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The Lions running game isn’t as good as you think

Hold your praise for the Lions running game. It’s still a work in progress.

NFL: Detroit Lions at New York Giants Brad Penner-USA TODAY Sports

The Detroit Lions got a ton of praise on Monday for beating the New York Giants while rushing for more yards than they threw for. I’ll admit that after the game, I was a bit aghast looking at the box score. Detroit ran for 138 yards on 32 carries (4.3 YPC) against that Giants defensive line? Wow, that’s impressive.

And it went beyond my wildest expectations. I gave the Giants a +2 advantage in the “Lions Run O vs. Giants Run D” matchup in my “On Paper” preview, but only because I figured the Lions could get by without a running game.

So the Lions wildly outperformed expectations and actually had a really good running game, right?

I’m here to tell you, unfortunately, that it’s all fool’s gold.

I’ve been catching a lot of heat in the comment section this week, suggesting that the Lions’ running game is as flawed as it’s ever been. I’m not going to sit here and say that the Lions aren’t better off with Ameer Abdullah back there, they absolutely are, but this Lions running game is still pretty darn bad—and Monday’s performance shouldn’t convince you otherwise.

At the crux of my argument has been this:

I know what you’re already thinking. “You can’t throw away the top two runs of the game. They happened.” You’re right, but that’s not what I’m trying to do. I’m trying to say that big running plays aren’t happening frequently enough, and the Lions aren’t doing enough with their other carries to make this a good running team.

“I bet if you take away the top two runs from other teams, they’re just as bad,” you may be thinking. Well, I’ve gone and done it, and you’re wrong.

Below are the rushing statistics from what I consider the top seven rushing teams with the top two rushes from each game completely eliminated:

Titans: 53 rushes, 204 yards (3.85 YPC)
Washington: 52 rushes, 192 yards (3.69 YPC)
Chiefs: 43 rushes, 153 yards (3.56 YPC)
Broncos: 71 rushes, 237 yards (3.34 YPC)
Raiders: 52 rushes, 168 yards (3.23 YPC)
Cowboys: 41 rushes, 123 yards (3.0 YPC)
Vikings: 46 rushes, 121 yards (2.63 YPC)

And the Lions?

Lions: 52 rushes, 114 yards (2.19 YPC)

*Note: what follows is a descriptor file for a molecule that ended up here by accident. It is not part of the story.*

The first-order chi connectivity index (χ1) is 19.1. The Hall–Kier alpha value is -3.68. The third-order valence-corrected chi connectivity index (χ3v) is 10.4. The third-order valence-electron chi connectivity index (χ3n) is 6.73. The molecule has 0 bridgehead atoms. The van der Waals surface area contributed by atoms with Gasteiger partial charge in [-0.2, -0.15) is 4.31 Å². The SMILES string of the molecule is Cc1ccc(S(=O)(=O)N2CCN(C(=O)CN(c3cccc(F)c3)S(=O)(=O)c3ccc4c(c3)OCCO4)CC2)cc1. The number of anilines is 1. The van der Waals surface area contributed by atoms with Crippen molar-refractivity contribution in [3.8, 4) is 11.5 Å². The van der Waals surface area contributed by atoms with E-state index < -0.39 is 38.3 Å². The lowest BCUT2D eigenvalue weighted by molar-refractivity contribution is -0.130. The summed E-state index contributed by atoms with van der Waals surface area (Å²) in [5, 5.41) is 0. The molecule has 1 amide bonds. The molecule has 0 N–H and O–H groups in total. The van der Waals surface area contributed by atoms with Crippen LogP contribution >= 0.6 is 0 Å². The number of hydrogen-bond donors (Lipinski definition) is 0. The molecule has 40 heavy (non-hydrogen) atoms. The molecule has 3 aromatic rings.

Now, no one is saying the Lions now have a top-seven rushing offense in the league, but the Lions aren’t just a little behind these teams, they’re averaging a full yard, yard-and-a-half behind most of these teams.

“But the Lions have faced two really good defenses in as many weeks,” you respond. Yes, I get that, but look at how the other teams that faced the Cardinals and Giants did:

vs. Cardinals (with top 2 rushes eliminated)

Lions: 25 rushes, 57 yards (2.28 YPC)
Colts: 27 rushes, 52 yards (1.93 YPC)

vs. Cardinals (with no runs eliminated)

Lions: 27 rushes, 82 yards (3.04 YPC)
Colts: 29 rushes, 76 yards (2.62 YPC)

vs. Giants (with top 2 rushes eliminated)

Lions: 27 rushes, 57 yards (2.11)
Cowboys: 29 rushes, 102 yards (3.5)

vs. Giants (with no runs eliminated)

Lions: 32 rushes, 138 yards (4.31)
Cowboys: 31 rushes, 129 yards (4.16)

The Lions performed eerily similar—but admittedly better—than the Colts regardless of whether we count the top two rushes or not. As for against the Giants, the Lions actually outperformed the Cowboys on the ground. However, the Cowboys managed to get to 129 rushing yards with their two longest runs being of 17 and 10 yards.

While the final stat line may look similar, the game played out much differently for the Lions and Cowboys. Dallas was able to keep consistently pick up 3.5 yards per carry throughout all four quarters against the Giants. The Lions, on the other hand, were barely picking up 2 yards per clip for the majority of the game. Which team do you think would have more effective play action at that point?

Still, some aren’t buying it. In fact, Lions head coach Jim Caldwell directly addressed my argument in Thursday’s press conference. Here’s what he said:

“It’s always tickled me, from time to time, when everybody will say ‘If you take out this run, you only got this number of yards.’ Well, you’re right, but you can’t do that. It’s all part of it, right? You can do it if you want to write something that is skewed one way or another in terms of persuading someone to be cautious. We’re coaches, we’re cautious about it.

We want to make certain that we see it more than one time, but I do think we’re getting better, and I think I’ve told you all along, when 21 is on the field and 25 is healthy, our running game has always been a respectable running game. We are not a team that is going to run the ball for 300 yards in a game—it’s not a wishbone. So just need to be respectable, and I think that’s what we were on Monday”

I won’t argue against the running game being better, it is. This is a team that only had six rushes for over 20 yards all of last season—they had two of those on Monday alone. The bar was set low last year, so improvement was almost a certainty in 2017.

But I just don’t agree that it’s quite respectable yet. If Detroit really wants to be a credible threat on the ground, they need to prove they can break off these long runs more often, and they have to be better on the other 20-25 carries per game.

Here’s the good news: It’s incredibly early in the season. As offensive coordinator Jim Bob Cooter said on Thursday, “It’s so early, we’re only two games in. Everything’s a small sample size at this time. If you overshoot the statistics right now, you’re sorta just messing around.”

Maybe the Lions running game gets its act together. Maybe Abdullah consistently breaks out three to four long rushes per game instead of one or two, but there’s no doubt in my mind that they need to be better than they’ve played through two weeks.

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